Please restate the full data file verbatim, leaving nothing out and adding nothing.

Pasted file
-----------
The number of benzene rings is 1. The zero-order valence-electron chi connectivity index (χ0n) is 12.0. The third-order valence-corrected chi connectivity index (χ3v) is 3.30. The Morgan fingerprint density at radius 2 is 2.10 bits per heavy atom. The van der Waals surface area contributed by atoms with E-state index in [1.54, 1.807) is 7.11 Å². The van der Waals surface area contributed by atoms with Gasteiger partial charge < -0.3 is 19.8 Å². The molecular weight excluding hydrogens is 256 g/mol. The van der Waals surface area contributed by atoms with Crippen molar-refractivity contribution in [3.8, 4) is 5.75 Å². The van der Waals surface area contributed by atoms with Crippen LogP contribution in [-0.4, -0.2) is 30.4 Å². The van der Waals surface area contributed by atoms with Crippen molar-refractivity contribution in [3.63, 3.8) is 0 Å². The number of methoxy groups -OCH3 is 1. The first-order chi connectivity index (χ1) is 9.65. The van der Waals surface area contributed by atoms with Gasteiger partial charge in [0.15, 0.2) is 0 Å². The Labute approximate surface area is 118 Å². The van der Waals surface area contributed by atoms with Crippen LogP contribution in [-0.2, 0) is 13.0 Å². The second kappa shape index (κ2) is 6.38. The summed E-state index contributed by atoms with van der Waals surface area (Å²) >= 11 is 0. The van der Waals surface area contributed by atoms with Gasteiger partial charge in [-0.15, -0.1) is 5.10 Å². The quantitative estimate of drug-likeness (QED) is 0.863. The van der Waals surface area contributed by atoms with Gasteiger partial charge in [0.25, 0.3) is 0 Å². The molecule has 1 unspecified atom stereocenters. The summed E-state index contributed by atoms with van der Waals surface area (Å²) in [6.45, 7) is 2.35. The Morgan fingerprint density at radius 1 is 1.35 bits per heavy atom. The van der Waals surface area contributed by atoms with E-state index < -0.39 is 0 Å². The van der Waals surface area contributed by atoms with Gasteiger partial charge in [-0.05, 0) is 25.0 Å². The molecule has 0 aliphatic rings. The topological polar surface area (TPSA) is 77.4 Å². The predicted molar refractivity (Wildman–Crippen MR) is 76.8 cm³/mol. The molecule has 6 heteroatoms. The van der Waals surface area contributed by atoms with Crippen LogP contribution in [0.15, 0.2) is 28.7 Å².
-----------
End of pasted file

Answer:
The number of benzene rings is 1. The zero-order valence-electron chi connectivity index (χ0n) is 12.0. The third-order valence-corrected chi connectivity index (χ3v) is 3.30. The Morgan fingerprint density at radius 2 is 2.10 bits per heavy atom. The van der Waals surface area contributed by atoms with E-state index in [1.54, 1.807) is 7.11 Å². The van der Waals surface area contributed by atoms with Gasteiger partial charge < -0.3 is 19.8 Å². The molecular weight excluding hydrogens is 256 g/mol. The van der Waals surface area contributed by atoms with Crippen molar-refractivity contribution in [3.8, 4) is 5.75 Å². The van der Waals surface area contributed by atoms with Crippen LogP contribution in [-0.4, -0.2) is 30.4 Å². The van der Waals surface area contributed by atoms with Crippen molar-refractivity contribution in [3.63, 3.8) is 0 Å². The number of methoxy groups -OCH3 is 1. The first-order chi connectivity index (χ1) is 9.65. The van der Waals surface area contributed by atoms with Gasteiger partial charge in [0.15, 0.2) is 0 Å². The Labute approximate surface area is 118 Å². The van der Waals surface area contributed by atoms with Crippen LogP contribution in [-0.2, 0) is 13.0 Å². The second kappa shape index (κ2) is 6.38. The summed E-state index contributed by atoms with van der Waals surface area (Å²) >= 11 is 0. The van der Waals surface area contributed by atoms with Gasteiger partial charge in [-0.15, -0.1) is 5.10 Å². The quantitative estimate of drug-likeness (QED) is 0.863. The van der Waals surface area contributed by atoms with Gasteiger partial charge in [0.25, 0.3) is 0 Å². The molecule has 1 unspecified atom stereocenters. The summed E-state index contributed by atoms with van der Waals surface area (Å²) in [6.45, 7) is 2.35. The Morgan fingerprint density at radius 1 is 1.35 bits per heavy atom. The van der Waals surface area contributed by atoms with E-state index < -0.39 is 0 Å². The van der Waals surface area contributed by atoms with Gasteiger partial charge in [-0.05, 0) is 25.0 Å². The molecule has 0 aliphatic rings. The topological polar surface area (TPSA) is 77.4 Å². The predicted molar refractivity (Wildman–Crippen MR) is 76.8 cm³/mol. The molecule has 6 heteroatoms. The van der Waals surface area contributed by atoms with Crippen LogP contribution in [0.15, 0.2) is 28.7 Å².